Digital Advantage: Include digital in your marketing budget
By Jason Holmes
Dec. 11, 2013 at 6:11 a.m.
If you are like most companies that operate on a calendar year budget, you are probably finalizing things for 2014.
If that is the case, I hope you did not leave digital out of your advertising and marketing budget. If you did, you may want to rethink things and reopen that category.
National and local budgets are increasing and shifting to make room for digital advertising and marketing initiatives.
Local businesses are finding value and reaching new customers by advertising on local websites, national sites targeted to the region through technology hardly dreamed of five years ago and social media sites such as Facebook and Twitter.
A big shift locally is that our clients are finding broadcast alternatives like YouTube and Pandora to be very effective in positioning their brands as premium players alongside major big box stores.
When a local consumer hears an advertiser on Pandora or sees a pre-roll video ad on YouTube, it's noticed because there are relatively so few ad spots, and most of the inventory is snatched up by national chains.
As you think about making room for digital advertising in your budget, you are probably wondering where your particular industry spends the most and what the local picture looks like.
These are questions we try to answer for customers every day. To do this, we rely on objective data from several sources. However, the primary source we use is Borrell Associate's Compass Data. It's a subscription service that allows us to benchmark what is being spent by industry and media type in the markets we serve.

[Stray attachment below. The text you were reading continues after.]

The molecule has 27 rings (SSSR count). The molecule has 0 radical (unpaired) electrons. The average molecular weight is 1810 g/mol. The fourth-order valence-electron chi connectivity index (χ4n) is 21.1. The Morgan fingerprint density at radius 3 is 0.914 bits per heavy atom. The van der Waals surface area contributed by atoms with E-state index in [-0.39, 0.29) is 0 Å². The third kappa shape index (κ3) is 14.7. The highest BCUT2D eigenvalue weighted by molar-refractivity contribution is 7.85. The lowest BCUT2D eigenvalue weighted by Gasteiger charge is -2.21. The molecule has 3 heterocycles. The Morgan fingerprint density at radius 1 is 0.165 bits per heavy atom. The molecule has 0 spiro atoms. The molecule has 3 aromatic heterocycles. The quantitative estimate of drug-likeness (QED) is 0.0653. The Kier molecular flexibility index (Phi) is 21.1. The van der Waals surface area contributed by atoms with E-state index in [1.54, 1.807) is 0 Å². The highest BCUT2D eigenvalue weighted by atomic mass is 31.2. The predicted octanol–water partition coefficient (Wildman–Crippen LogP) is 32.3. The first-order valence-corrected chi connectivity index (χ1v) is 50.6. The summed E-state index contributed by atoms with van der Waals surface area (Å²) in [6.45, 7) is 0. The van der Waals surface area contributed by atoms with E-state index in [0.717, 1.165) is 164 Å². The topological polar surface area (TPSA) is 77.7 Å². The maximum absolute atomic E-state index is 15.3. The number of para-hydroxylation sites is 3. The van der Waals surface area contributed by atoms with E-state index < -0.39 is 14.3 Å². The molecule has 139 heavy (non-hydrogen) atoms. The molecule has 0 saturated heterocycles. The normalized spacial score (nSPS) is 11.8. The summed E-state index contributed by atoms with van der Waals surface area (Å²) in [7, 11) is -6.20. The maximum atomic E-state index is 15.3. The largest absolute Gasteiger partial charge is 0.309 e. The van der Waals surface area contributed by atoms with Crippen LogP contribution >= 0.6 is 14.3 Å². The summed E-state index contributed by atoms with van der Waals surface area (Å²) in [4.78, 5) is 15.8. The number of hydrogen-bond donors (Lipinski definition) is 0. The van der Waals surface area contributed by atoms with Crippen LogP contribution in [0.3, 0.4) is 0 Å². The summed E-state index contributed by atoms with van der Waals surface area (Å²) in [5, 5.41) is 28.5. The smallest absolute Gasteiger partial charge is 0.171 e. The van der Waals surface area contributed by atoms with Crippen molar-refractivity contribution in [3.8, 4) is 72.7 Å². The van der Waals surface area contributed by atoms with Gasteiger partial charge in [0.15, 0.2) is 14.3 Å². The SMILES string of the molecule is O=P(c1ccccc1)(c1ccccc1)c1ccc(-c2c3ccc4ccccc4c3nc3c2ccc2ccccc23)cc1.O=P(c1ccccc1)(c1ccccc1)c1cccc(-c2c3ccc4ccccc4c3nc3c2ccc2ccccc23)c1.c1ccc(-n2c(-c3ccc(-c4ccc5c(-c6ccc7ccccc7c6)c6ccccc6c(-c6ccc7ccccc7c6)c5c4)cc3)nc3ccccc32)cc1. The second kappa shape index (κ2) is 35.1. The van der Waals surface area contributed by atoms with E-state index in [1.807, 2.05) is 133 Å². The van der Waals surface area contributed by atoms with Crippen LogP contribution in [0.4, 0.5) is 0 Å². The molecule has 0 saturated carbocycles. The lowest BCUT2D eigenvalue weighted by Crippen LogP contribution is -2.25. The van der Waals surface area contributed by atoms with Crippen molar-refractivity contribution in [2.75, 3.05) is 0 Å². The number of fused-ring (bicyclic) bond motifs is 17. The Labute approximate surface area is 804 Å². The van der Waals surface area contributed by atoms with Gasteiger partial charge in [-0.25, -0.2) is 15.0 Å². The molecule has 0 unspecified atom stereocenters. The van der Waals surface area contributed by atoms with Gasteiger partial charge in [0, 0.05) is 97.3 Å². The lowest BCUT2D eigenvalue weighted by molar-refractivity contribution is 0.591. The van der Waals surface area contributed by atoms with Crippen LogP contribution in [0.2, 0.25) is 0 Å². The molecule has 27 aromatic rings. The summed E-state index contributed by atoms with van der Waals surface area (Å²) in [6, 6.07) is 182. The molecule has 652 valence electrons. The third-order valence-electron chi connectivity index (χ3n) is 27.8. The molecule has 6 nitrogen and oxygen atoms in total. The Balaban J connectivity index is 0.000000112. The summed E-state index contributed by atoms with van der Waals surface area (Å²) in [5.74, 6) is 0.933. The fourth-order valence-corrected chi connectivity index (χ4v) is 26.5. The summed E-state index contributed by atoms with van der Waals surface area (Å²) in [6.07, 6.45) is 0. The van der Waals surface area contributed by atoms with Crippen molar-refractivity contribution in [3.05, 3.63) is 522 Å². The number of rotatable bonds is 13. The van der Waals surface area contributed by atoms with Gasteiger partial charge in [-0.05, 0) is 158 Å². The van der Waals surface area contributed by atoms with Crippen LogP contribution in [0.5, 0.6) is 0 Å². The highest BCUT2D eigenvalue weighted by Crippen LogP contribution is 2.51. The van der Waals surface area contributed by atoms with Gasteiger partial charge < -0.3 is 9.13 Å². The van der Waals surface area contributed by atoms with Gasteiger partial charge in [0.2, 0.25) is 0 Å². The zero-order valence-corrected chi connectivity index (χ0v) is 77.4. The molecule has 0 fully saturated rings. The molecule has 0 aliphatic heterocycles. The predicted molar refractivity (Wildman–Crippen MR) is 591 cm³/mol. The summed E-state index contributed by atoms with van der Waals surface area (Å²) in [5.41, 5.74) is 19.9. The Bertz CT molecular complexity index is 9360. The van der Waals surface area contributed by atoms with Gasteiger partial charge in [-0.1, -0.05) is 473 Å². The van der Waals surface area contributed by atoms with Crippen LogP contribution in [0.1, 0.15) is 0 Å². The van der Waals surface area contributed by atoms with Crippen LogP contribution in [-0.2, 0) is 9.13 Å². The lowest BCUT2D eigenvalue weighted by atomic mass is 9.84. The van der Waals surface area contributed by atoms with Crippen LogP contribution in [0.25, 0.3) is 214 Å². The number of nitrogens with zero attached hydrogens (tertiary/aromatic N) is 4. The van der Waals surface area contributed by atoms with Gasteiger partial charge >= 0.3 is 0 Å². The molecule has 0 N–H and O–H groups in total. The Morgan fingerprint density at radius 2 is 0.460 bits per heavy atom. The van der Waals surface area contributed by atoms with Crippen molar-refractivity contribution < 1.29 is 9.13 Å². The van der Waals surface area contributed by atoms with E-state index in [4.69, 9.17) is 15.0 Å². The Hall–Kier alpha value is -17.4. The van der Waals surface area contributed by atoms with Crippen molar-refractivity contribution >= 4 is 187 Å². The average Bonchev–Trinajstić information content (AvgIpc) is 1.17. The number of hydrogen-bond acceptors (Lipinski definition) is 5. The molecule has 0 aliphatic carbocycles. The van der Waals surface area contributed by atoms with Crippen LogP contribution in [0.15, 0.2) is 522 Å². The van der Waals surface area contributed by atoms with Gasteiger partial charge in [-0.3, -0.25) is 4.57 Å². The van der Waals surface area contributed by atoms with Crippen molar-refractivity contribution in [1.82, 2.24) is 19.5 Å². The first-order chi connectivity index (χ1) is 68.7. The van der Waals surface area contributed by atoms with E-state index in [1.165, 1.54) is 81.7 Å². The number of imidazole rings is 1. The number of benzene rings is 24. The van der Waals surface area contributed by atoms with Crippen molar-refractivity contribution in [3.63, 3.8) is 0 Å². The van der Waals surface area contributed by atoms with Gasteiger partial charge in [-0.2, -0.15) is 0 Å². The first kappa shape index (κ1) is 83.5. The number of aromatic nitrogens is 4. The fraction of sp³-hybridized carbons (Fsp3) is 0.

Online advertising already accounts for 30 percent of all advertising dollars spent in Victoria, according to the data. More stunning is that by 2018, online advertising is expected to make up just more than 50 percent of all advertising dollars.
How do these digital advertising dollars break down? Digging through that data is always interesting. The picture can vary wildly by industry, as can the allocation of the funds. For all industries combined in the Victoria market, the biggest categories are targeted display advertising at 32 percent (those ads that follow you based on things you've searched or shopped for), paid search at 27 percent (text ads on Google, Yahoo and Bing) and online video at just more than 17 percent. The remainder is spread over all other digital advertising channels.
Small- or medium-sized businesses need to have some kind of a plan for these three categories in order to compete in 2014. Including funding in your marketing budget for digital advertising is essential.
Interestingly, targeted display advertising is projected to grow 10-fold over the next five years in the Victoria market. Much of this is driven by the cultural migration to tablets and mobile platforms offering new ways to target consumers.
But what really makes up targeted display advertising, and how does it work? We'll take a deeper dive into this remarkable technology in the next column.
Jason Holmes is the general manager of Advocate Digital Media, a sister company to The Victoria Advocate that focuses on digital marketing. He welcomes questions and column ideas at firstname.lastname@example.org.